TV commercials, banking seems easy, hip even.If you go by
But if you're someone like Nellie Graham, a housebound 94-year-old woman, banking can be a nightmare.
Graham's daughter, Linda, could not get the local RBC branch in Vancouver where Nellie's ailing husband has the family account, to cash her mother's pension cheques, even though she has power of attorney, giving her the right to handle her mother's affairs.
Linda Graham told CBC News thousands of dollars in pension cheques went uncashed because the bank wouldn't honour a previous agreement to let her handle the money.
Nellie is in a wheelchair, has poor eyesight and can't leave the house, while husband Reg's health problems also keep him at home, CBC News reported.
Until last April, Linda was able to cash her mother's pension cheques for her, depositing them into the account Reg has had there for 54 years. Nellie has never had a bank account of her own.
The transactions were done under an arrangement with the branch's previous manager, who came to the elderly couple's house and inspected Linda's power-of-attorney document to ensure everything was above board.
But a new manager suddenly voided the deal, saying it was not allowed because Nellie was a "third party" not named on her husband's account, CBC News said.
"I said, 'My mother is disabled. She cannot leave the house under her own power to come and open an account.' And it just fell on deaf ears," said Linda Graham.
The bank also refused to let her open the account on her mother's behalf under her power of attorney.
"I took the power of attorney papers in. They were photocopied and sent to the [RBC] head office in Toronto," said Graham. "Those were turned down as well because they weren't explicit enough."
About $4,000 in Nellie's uncashed pension cheques accumulated while the bank stonewalled the family.
"I think it's disgraceful," said her daughter. "And it's cruel that they are treating two elderly people with such disrespect — that have been long term clients."
Things changed, though after CBC News Go Public reporter Kathy Tomlinson contacted the bank. Three staff members from the local branch showed up at the Graham home to help Nellie open a joint account that allows her daughter to do the banking.
"We sincerely regret the difficulty that Linda Graham experienced in cashing her mother's cheques and we have rectified the situation," said RBC spokesman Ian Colvin. "Our employees' intentions were to ensure that Mrs. Graham was fully protected."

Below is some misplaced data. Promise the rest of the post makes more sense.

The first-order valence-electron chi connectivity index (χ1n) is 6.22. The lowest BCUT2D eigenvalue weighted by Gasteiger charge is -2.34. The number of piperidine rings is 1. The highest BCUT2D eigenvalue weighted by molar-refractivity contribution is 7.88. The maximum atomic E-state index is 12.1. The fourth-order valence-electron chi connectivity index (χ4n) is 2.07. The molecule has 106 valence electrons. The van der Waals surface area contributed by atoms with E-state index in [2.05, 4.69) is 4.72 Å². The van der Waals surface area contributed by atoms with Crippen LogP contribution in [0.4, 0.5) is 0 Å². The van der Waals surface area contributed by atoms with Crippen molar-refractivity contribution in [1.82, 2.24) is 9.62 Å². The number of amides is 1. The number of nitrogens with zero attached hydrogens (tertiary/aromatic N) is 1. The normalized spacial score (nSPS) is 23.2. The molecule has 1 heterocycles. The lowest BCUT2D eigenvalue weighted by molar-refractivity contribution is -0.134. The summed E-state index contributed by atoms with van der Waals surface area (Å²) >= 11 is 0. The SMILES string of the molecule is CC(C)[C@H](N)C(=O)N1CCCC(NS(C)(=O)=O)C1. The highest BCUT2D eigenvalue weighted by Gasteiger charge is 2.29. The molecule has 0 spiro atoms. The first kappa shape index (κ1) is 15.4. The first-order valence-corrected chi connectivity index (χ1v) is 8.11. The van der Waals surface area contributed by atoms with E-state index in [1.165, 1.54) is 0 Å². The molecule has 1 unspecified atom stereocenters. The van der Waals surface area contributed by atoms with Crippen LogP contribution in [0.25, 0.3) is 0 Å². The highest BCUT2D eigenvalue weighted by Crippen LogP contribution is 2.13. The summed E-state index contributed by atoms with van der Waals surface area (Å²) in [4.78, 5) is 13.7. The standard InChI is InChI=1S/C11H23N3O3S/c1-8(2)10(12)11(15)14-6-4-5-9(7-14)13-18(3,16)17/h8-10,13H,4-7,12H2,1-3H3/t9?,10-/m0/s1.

But there was never any question that Linda Graham was misusing her position. She told CBC News she always handed over the cash to her mother, along with updated bank records.
"It just makes me furious — that this was not taken care of at the very beginning," Linda Graham said. "What really gets me is the arrogance and the rudeness that I have encountered."
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A spokeswoman for the Canadian Association of Retired Persons (CARP) said the Grahams are not alone in facing this kind of issue.
"This is something that is happening across the country," said Susan Eng.
She said a recent poll of 1,600 CARP members revealed one-third said someone else had power of attorney over their affairs. Of that group, 10 per cent had been refused service by a Canadian bank because it would not accept the power of attorney, Eng told CBC News.
"If even they are coming into problems like this, then I think the problem is far more widespread than even our polls are showing," Eng said.
But CARP has also warned about the potential pitfalls involved with power of attorney and urged the elderly to educate themselves about the process.
Nellie Graham's ordeal was strikingly familar to Aman Patel of Toronto, who told CBC News he still hasn't forgiven Scotiabank for the hell they put his dying 73-year-old mother, Amar, through two years ago.
Despite suffering from terminal breast cancer, the bank refused to honour the power of attorney she'd given her son so he could cash in her silver certificates.
As the Globe and Mail reported in 2010, the bank forced her to leave her bed and use her commode chair to make the agonizing trip to the bank to cash the certificates.
"To watch her go through this and swallow the pain, it was horrific," Aman Patel, a criminal lawyer, told CBC News. "It was a complete stripping of her dignity."
His mother died six weeks later.
The Canadian Banker's Association said banks can't always accommodate people in such cases.
"Some of the common difficulties that banks see with improperly prepared power of attorney documents include vague language, a lack of clarity, undated documents and changes made in the document that are not initialed," said spokeswoman Rachel Swiednicki.
"There can also be concerns with whether a customer was of a sound mind when the power of attorney was granted."